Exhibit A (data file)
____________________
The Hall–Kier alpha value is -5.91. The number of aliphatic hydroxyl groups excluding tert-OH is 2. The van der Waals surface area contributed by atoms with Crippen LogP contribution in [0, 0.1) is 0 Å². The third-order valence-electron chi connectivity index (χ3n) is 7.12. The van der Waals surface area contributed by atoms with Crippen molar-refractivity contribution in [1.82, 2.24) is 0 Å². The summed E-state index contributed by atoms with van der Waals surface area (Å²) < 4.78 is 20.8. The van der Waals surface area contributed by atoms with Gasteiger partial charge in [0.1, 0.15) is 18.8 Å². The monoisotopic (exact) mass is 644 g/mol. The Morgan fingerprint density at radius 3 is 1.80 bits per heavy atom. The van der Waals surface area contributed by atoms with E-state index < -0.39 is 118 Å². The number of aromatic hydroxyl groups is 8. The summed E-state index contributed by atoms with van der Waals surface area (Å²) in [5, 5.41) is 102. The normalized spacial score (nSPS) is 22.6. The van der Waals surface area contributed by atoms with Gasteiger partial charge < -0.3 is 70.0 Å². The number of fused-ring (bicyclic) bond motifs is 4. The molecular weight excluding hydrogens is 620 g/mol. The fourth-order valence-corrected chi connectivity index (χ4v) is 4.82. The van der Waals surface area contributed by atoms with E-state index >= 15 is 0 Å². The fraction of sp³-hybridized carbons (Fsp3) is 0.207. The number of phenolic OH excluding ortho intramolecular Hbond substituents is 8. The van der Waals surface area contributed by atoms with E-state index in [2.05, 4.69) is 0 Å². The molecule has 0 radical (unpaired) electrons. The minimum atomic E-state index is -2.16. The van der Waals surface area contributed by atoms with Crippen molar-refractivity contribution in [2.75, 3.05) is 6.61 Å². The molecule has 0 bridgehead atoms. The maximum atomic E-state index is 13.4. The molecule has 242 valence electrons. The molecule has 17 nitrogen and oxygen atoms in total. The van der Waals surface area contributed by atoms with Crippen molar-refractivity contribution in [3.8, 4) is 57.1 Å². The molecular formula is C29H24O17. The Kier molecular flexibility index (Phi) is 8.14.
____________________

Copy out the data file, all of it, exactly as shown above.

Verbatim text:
The Hall–Kier alpha value is -5.91. The number of aliphatic hydroxyl groups excluding tert-OH is 2. The van der Waals surface area contributed by atoms with Crippen LogP contribution in [0, 0.1) is 0 Å². The third-order valence-electron chi connectivity index (χ3n) is 7.12. The van der Waals surface area contributed by atoms with Crippen molar-refractivity contribution in [1.82, 2.24) is 0 Å². The summed E-state index contributed by atoms with van der Waals surface area (Å²) < 4.78 is 20.8. The van der Waals surface area contributed by atoms with Gasteiger partial charge in [0.1, 0.15) is 18.8 Å². The monoisotopic (exact) mass is 644 g/mol. The Morgan fingerprint density at radius 3 is 1.80 bits per heavy atom. The van der Waals surface area contributed by atoms with E-state index < -0.39 is 118 Å². The number of aromatic hydroxyl groups is 8. The summed E-state index contributed by atoms with van der Waals surface area (Å²) in [5, 5.41) is 102. The normalized spacial score (nSPS) is 22.6. The van der Waals surface area contributed by atoms with Gasteiger partial charge < -0.3 is 70.0 Å². The number of fused-ring (bicyclic) bond motifs is 4. The molecular weight excluding hydrogens is 620 g/mol. The fourth-order valence-corrected chi connectivity index (χ4v) is 4.82. The van der Waals surface area contributed by atoms with E-state index >= 15 is 0 Å². The fraction of sp³-hybridized carbons (Fsp3) is 0.207. The number of phenolic OH excluding ortho intramolecular Hbond substituents is 8. The van der Waals surface area contributed by atoms with E-state index in [2.05, 4.69) is 0 Å². The molecule has 0 radical (unpaired) electrons. The minimum atomic E-state index is -2.16. The van der Waals surface area contributed by atoms with Crippen molar-refractivity contribution in [2.75, 3.05) is 6.61 Å². The molecule has 0 bridgehead atoms. The maximum atomic E-state index is 13.4. The molecule has 242 valence electrons. The molecule has 17 nitrogen and oxygen atoms in total. The van der Waals surface area contributed by atoms with Crippen molar-refractivity contribution in [3.8, 4) is 57.1 Å². The molecular formula is C29H24O17. The Kier molecular flexibility index (Phi) is 8.14.